We Asked: What are you doing in terms of preparations in case the situation deteriorates in your location? She replied...
I am already hunkering down. I am currently planning to stay as I’m safer here than on a plane home. It’s not great. I’ve been ordering supplements I can take if I needed to. I think there will be food available. I know an organic farmer I can contact for veggies, and can order things online.
Lockdown & Passing the Time
We Asked: Are you staying home? If so, how are you passing the time?
I'm staying home. I'm building my network of numbers to call for grocery deliveries, and have a driver who can run errands for me. I’ve been busy renewing my retirement visa for another year, taking care of some business, and ordering supplements. I've been researching how to apply for D7 visa to Portugal from Bali. After that, I do yoga from some posts on Instagram by teachers I follow, i take walks around here, talk to my daughters, listen to a ton of podcasts on ITunes and YouTube from US about politics, the primary, the Covid drama in the US, and some more spiritually oriented podcasts about manifesting and astrology.. I wash my clothes, cook my food, clean my quarters as I asked the staff not to come into my room to clean anymore. I’ve been getting well from a bout with parasites and candida that lasted two years, and am now much better, but exploring a new bean protocol to continue to heal my intestines. So that involves tracking some updates about it on Instagram.
Public Healthcare & Public Hospitals
We Asked: Are you enrolled in the public healthcare system where you live? Do you feel that the public hospitals are handling or preparing for the Coronavirus outbreak effectively? She replied...
I am not enrolled. The government is trying to expand the locations for getting the texts sent for results. I am concerned that they don't have enough tests, not enough ventilators, etc. I certainly as an older person don’t want to be the one deprioritized in such a situation where I needed one, if it came to that. So. I’m hoping that should I contract the virus that I could manage it myself.
Private Health Insurance & Private Hospitals
We Asked: Do you have private health insurance? If you have private insurance, does this give you access to private hospitals? Are private hospitals or clinics better prepared, less prepared, or the same? Please explain. She replied...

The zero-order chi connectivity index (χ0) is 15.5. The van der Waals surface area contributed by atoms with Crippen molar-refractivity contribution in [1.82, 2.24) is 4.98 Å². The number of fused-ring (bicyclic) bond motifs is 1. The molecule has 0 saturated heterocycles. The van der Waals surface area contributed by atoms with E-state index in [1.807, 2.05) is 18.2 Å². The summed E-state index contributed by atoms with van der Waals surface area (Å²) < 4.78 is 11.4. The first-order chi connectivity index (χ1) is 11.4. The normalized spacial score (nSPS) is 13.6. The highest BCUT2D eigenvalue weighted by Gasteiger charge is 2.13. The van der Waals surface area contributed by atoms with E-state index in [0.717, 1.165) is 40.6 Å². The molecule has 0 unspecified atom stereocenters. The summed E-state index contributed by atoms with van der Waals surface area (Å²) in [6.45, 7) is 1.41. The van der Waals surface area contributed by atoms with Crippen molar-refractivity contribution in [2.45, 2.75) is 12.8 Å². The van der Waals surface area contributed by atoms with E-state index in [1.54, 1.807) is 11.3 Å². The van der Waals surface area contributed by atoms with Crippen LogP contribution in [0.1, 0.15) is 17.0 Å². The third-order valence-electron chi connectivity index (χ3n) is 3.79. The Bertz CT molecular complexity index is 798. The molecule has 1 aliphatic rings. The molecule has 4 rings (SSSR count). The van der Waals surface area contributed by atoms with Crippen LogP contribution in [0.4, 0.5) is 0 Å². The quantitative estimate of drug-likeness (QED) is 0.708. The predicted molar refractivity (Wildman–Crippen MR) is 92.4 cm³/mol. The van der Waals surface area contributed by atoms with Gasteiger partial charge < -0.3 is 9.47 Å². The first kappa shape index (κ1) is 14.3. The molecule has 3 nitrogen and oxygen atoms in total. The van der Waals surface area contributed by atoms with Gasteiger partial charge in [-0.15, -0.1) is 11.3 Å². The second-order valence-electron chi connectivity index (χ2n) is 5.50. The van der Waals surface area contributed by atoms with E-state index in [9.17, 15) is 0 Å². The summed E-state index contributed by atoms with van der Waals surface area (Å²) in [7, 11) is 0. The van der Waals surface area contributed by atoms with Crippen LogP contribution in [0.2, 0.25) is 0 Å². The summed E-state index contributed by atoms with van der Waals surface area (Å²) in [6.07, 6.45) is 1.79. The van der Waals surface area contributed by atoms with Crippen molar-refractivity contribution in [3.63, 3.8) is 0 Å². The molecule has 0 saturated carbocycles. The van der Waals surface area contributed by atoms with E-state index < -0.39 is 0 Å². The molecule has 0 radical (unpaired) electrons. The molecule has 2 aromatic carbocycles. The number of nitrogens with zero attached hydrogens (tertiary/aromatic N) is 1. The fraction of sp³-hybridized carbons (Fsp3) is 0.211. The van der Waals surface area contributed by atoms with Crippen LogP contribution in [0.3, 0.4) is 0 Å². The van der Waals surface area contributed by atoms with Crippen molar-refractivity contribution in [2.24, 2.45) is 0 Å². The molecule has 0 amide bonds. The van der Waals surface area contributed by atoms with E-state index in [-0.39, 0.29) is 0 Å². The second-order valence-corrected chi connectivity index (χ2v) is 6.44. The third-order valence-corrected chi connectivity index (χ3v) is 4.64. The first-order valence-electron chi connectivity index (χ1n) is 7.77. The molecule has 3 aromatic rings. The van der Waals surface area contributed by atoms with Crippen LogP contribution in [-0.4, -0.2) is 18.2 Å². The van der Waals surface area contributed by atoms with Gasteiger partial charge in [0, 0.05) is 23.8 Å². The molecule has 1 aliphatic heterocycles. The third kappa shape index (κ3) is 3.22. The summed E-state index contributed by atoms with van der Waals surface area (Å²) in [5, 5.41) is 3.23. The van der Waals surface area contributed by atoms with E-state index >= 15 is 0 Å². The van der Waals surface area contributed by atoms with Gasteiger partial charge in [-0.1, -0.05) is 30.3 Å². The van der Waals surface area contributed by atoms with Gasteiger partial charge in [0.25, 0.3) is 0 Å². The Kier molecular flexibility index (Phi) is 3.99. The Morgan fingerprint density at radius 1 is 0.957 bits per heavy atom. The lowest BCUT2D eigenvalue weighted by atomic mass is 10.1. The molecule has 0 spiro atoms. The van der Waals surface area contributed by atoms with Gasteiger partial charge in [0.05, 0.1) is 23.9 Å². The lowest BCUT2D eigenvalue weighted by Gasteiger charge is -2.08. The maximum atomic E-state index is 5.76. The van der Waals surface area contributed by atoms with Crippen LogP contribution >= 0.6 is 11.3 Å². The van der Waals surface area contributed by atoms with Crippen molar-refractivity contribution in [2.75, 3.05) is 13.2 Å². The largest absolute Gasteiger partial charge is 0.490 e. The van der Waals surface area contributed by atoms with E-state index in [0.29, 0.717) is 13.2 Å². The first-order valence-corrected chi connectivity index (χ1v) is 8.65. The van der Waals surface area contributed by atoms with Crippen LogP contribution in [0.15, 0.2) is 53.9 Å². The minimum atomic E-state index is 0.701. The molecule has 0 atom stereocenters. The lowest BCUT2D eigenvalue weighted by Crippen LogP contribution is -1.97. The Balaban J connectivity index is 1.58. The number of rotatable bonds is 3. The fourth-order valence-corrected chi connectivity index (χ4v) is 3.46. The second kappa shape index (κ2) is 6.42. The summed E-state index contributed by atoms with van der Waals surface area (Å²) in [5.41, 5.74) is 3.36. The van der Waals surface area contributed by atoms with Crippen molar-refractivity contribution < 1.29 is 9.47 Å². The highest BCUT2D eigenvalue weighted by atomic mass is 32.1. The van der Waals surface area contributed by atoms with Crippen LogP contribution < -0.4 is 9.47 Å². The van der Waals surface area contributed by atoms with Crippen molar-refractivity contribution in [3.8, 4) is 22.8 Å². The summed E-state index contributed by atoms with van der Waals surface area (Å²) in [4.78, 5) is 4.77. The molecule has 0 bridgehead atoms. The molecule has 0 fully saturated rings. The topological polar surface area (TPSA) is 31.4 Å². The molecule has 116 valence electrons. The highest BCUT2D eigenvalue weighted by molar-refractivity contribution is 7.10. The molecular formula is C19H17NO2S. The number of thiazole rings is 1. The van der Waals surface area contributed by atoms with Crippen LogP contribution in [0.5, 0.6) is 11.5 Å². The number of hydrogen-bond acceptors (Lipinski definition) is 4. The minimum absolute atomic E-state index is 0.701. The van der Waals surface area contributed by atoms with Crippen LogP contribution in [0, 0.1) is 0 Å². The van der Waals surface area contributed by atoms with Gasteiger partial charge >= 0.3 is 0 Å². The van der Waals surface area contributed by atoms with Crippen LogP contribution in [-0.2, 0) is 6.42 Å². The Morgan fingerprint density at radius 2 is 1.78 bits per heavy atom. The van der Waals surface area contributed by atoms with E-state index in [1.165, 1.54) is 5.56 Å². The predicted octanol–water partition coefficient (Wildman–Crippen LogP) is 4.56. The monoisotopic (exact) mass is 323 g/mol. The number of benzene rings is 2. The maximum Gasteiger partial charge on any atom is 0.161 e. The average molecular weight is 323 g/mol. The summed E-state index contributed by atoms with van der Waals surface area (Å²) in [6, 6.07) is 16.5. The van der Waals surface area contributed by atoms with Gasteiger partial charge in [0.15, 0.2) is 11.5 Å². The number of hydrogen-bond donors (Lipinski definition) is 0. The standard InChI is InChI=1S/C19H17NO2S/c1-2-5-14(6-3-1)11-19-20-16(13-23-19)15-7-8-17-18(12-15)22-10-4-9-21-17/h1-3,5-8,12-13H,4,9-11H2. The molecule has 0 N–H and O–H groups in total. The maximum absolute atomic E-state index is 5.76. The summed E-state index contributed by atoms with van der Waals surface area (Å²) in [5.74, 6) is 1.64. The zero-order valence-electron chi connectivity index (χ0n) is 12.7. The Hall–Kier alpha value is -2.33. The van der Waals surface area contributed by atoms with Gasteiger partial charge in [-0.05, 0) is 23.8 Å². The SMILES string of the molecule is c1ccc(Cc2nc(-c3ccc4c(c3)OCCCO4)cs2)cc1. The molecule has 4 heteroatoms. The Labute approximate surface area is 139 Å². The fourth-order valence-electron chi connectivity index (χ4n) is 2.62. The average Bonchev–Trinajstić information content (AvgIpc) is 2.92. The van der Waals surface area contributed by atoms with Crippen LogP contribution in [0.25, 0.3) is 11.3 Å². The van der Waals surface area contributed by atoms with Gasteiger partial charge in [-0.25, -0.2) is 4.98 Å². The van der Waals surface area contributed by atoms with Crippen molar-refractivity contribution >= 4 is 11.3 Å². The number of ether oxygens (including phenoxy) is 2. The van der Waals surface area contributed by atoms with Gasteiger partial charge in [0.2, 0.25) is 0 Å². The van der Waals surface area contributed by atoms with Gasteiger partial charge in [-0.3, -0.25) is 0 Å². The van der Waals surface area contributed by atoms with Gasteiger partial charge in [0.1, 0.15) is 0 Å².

I have travel insurance.
Hospital of Choice for Coronavirus Treatment
We Asked: Would you choose a public or private hospital if you needed treatment for Coronavirus? Why? If there is a specific hospital that you would go to in the event of severe illness? Which hospital and why? She replied...
I am not sure on hospitals. I have gone to a public hospital near Ubud a couple of times. Good question.
We Asked: Are you considering returning to your home country due to the Coronavirus? Would this be a temporary move or a permanent repatriation? Please explain. She replied...
I am not considering returning to live in the US at this time due to the cost. My youngest daughter wants me to come back. I will travel there if possible in late Summer. It would definitely be nice to be on one’s own ground in a situation like this. I have Medicare, too. But I am sticking things out here for now. I don't want to board a plane. That scares me more than staying here. I need to continue to work on getting healthy before venturing out. So I’m just isolating here and hoping for the best.
Expat Health Insurance in Indonesia
PassportCard Introduces an innovative approach to expat health insurance with no out-of-pocket expenses, no paperwork and no long claim processing, facilitating payout on the spot when you really need it. Outstanding service validated with more than 2 million customers for over 20 years. Get a quote from our partner, PassportCard.
Living as an expat. From United States. Single woman. Have two daughters. Do yoga. Healthy lifestyle.